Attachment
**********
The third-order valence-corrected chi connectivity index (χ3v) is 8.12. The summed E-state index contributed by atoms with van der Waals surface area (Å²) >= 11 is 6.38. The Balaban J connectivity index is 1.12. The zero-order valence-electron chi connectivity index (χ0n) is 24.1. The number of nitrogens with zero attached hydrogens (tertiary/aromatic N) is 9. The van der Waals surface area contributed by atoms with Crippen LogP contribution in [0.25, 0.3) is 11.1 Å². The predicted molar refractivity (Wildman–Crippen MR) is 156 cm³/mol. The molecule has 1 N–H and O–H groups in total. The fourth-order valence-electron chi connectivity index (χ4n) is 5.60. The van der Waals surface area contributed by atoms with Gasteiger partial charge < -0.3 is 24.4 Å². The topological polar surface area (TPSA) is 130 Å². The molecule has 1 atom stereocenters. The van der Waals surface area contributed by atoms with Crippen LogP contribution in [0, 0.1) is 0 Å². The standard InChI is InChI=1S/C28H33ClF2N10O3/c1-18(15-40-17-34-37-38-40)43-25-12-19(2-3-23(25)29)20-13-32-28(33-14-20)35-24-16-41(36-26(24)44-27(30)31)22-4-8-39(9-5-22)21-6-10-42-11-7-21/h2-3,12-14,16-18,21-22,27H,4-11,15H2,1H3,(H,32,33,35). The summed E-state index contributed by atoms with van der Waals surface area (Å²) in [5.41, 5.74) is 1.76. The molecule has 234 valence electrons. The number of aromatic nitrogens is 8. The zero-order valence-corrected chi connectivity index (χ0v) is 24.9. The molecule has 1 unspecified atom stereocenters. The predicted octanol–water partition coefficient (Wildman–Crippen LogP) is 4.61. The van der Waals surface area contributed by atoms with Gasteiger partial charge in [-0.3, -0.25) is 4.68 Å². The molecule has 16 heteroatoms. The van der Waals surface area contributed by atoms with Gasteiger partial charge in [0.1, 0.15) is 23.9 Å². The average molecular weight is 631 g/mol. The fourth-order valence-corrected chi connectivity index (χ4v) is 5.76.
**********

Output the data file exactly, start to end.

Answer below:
The third-order valence-corrected chi connectivity index (χ3v) is 8.12. The summed E-state index contributed by atoms with van der Waals surface area (Å²) >= 11 is 6.38. The Balaban J connectivity index is 1.12. The zero-order valence-electron chi connectivity index (χ0n) is 24.1. The number of nitrogens with zero attached hydrogens (tertiary/aromatic N) is 9. The van der Waals surface area contributed by atoms with Crippen LogP contribution in [0.25, 0.3) is 11.1 Å². The predicted molar refractivity (Wildman–Crippen MR) is 156 cm³/mol. The molecule has 1 N–H and O–H groups in total. The fourth-order valence-electron chi connectivity index (χ4n) is 5.60. The van der Waals surface area contributed by atoms with Gasteiger partial charge < -0.3 is 24.4 Å². The topological polar surface area (TPSA) is 130 Å². The molecule has 1 atom stereocenters. The van der Waals surface area contributed by atoms with Crippen LogP contribution in [0, 0.1) is 0 Å². The standard InChI is InChI=1S/C28H33ClF2N10O3/c1-18(15-40-17-34-37-38-40)43-25-12-19(2-3-23(25)29)20-13-32-28(33-14-20)35-24-16-41(36-26(24)44-27(30)31)22-4-8-39(9-5-22)21-6-10-42-11-7-21/h2-3,12-14,16-18,21-22,27H,4-11,15H2,1H3,(H,32,33,35). The summed E-state index contributed by atoms with van der Waals surface area (Å²) in [5.41, 5.74) is 1.76. The molecule has 234 valence electrons. The number of aromatic nitrogens is 8. The zero-order valence-corrected chi connectivity index (χ0v) is 24.9. The molecule has 1 unspecified atom stereocenters. The predicted octanol–water partition coefficient (Wildman–Crippen LogP) is 4.61. The van der Waals surface area contributed by atoms with Gasteiger partial charge in [-0.3, -0.25) is 4.68 Å². The molecule has 16 heteroatoms. The van der Waals surface area contributed by atoms with Gasteiger partial charge in [0.1, 0.15) is 23.9 Å². The average molecular weight is 631 g/mol. The fourth-order valence-corrected chi connectivity index (χ4v) is 5.76.